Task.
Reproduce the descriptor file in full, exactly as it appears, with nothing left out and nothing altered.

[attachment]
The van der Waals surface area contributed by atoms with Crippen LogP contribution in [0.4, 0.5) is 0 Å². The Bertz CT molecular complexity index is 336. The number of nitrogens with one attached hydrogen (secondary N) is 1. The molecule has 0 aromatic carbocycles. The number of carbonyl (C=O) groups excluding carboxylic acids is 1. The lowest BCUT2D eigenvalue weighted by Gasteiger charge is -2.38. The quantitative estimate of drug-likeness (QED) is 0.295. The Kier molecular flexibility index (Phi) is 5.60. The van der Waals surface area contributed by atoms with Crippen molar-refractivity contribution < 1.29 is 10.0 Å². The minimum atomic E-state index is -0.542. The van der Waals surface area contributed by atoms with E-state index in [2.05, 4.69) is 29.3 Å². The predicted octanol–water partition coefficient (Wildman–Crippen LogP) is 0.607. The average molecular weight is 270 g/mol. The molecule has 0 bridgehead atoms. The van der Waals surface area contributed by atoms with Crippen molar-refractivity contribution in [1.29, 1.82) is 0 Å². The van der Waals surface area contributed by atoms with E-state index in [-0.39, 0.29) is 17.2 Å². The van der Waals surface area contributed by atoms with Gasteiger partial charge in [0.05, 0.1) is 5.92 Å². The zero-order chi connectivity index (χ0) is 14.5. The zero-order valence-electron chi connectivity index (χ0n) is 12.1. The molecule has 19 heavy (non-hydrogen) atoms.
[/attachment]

The van der Waals surface area contributed by atoms with Crippen LogP contribution in [0.4, 0.5) is 0 Å². The Bertz CT molecular complexity index is 336. The number of nitrogens with one attached hydrogen (secondary N) is 1. The molecule has 0 aromatic carbocycles. The number of carbonyl (C=O) groups excluding carboxylic acids is 1. The lowest BCUT2D eigenvalue weighted by Gasteiger charge is -2.38. The quantitative estimate of drug-likeness (QED) is 0.295. The Kier molecular flexibility index (Phi) is 5.60. The van der Waals surface area contributed by atoms with Crippen molar-refractivity contribution < 1.29 is 10.0 Å². The minimum atomic E-state index is -0.542. The van der Waals surface area contributed by atoms with E-state index in [2.05, 4.69) is 29.3 Å². The predicted octanol–water partition coefficient (Wildman–Crippen LogP) is 0.607. The average molecular weight is 270 g/mol. The molecule has 0 bridgehead atoms. The van der Waals surface area contributed by atoms with Crippen molar-refractivity contribution in [1.29, 1.82) is 0 Å². The van der Waals surface area contributed by atoms with E-state index in [-0.39, 0.29) is 17.2 Å². The van der Waals surface area contributed by atoms with Gasteiger partial charge in [0.05, 0.1) is 5.92 Å². The zero-order chi connectivity index (χ0) is 14.5. The zero-order valence-electron chi connectivity index (χ0n) is 12.1. The molecule has 19 heavy (non-hydrogen) atoms.